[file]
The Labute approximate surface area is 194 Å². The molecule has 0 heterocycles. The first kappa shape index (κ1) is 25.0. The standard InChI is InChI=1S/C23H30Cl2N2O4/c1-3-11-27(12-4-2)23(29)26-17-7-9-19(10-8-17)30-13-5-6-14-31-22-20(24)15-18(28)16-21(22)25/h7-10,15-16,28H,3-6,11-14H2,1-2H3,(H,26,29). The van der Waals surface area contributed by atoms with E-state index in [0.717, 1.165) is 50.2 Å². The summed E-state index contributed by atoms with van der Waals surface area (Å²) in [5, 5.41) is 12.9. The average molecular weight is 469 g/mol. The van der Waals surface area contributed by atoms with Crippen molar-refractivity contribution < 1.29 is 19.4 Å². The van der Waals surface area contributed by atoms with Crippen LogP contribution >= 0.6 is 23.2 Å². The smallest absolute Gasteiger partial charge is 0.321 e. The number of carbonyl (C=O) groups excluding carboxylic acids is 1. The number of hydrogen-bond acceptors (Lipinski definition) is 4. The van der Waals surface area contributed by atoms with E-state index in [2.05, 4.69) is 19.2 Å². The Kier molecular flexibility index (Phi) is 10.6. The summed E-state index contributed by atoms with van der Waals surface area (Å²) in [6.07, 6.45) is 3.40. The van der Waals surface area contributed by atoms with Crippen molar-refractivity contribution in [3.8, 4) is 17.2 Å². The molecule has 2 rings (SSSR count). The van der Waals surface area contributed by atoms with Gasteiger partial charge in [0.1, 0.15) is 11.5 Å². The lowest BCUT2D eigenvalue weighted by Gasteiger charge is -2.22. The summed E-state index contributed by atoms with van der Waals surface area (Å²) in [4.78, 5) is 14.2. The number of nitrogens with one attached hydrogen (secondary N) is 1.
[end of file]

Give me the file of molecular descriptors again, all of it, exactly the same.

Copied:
The Labute approximate surface area is 194 Å². The molecule has 0 heterocycles. The first kappa shape index (κ1) is 25.0. The standard InChI is InChI=1S/C23H30Cl2N2O4/c1-3-11-27(12-4-2)23(29)26-17-7-9-19(10-8-17)30-13-5-6-14-31-22-20(24)15-18(28)16-21(22)25/h7-10,15-16,28H,3-6,11-14H2,1-2H3,(H,26,29). The van der Waals surface area contributed by atoms with E-state index in [0.717, 1.165) is 50.2 Å². The summed E-state index contributed by atoms with van der Waals surface area (Å²) in [5, 5.41) is 12.9. The average molecular weight is 469 g/mol. The van der Waals surface area contributed by atoms with Crippen molar-refractivity contribution < 1.29 is 19.4 Å². The van der Waals surface area contributed by atoms with Crippen LogP contribution >= 0.6 is 23.2 Å². The smallest absolute Gasteiger partial charge is 0.321 e. The number of carbonyl (C=O) groups excluding carboxylic acids is 1. The number of hydrogen-bond acceptors (Lipinski definition) is 4. The van der Waals surface area contributed by atoms with E-state index in [2.05, 4.69) is 19.2 Å². The Kier molecular flexibility index (Phi) is 10.6. The summed E-state index contributed by atoms with van der Waals surface area (Å²) in [6.07, 6.45) is 3.40. The van der Waals surface area contributed by atoms with Crippen molar-refractivity contribution in [3.8, 4) is 17.2 Å². The molecule has 2 rings (SSSR count). The van der Waals surface area contributed by atoms with Gasteiger partial charge in [0.1, 0.15) is 11.5 Å². The lowest BCUT2D eigenvalue weighted by Gasteiger charge is -2.22. The summed E-state index contributed by atoms with van der Waals surface area (Å²) in [4.78, 5) is 14.2. The number of nitrogens with one attached hydrogen (secondary N) is 1.